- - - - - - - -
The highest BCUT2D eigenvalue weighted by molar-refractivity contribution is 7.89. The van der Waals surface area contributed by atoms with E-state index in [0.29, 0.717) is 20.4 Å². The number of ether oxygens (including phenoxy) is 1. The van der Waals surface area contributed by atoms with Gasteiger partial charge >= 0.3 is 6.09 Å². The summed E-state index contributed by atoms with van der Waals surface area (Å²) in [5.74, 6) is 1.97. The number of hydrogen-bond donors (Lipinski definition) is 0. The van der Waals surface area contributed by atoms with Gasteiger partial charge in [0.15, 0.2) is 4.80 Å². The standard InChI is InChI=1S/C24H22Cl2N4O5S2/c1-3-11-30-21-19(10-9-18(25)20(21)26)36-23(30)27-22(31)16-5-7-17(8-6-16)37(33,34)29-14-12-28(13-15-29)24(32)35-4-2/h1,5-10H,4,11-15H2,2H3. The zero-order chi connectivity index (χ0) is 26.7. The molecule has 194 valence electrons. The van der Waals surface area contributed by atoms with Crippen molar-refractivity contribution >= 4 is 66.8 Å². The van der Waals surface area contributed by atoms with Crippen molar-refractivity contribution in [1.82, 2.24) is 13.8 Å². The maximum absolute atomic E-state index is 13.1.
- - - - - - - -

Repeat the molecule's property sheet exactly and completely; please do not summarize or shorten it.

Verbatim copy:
The highest BCUT2D eigenvalue weighted by molar-refractivity contribution is 7.89. The van der Waals surface area contributed by atoms with E-state index in [0.29, 0.717) is 20.4 Å². The number of ether oxygens (including phenoxy) is 1. The van der Waals surface area contributed by atoms with Gasteiger partial charge >= 0.3 is 6.09 Å². The summed E-state index contributed by atoms with van der Waals surface area (Å²) in [5.74, 6) is 1.97. The number of hydrogen-bond donors (Lipinski definition) is 0. The van der Waals surface area contributed by atoms with Gasteiger partial charge in [0.15, 0.2) is 4.80 Å². The standard InChI is InChI=1S/C24H22Cl2N4O5S2/c1-3-11-30-21-19(10-9-18(25)20(21)26)36-23(30)27-22(31)16-5-7-17(8-6-16)37(33,34)29-14-12-28(13-15-29)24(32)35-4-2/h1,5-10H,4,11-15H2,2H3. The zero-order chi connectivity index (χ0) is 26.7. The molecule has 194 valence electrons. The van der Waals surface area contributed by atoms with Crippen molar-refractivity contribution >= 4 is 66.8 Å². The van der Waals surface area contributed by atoms with Crippen molar-refractivity contribution in [1.82, 2.24) is 13.8 Å². The maximum absolute atomic E-state index is 13.1.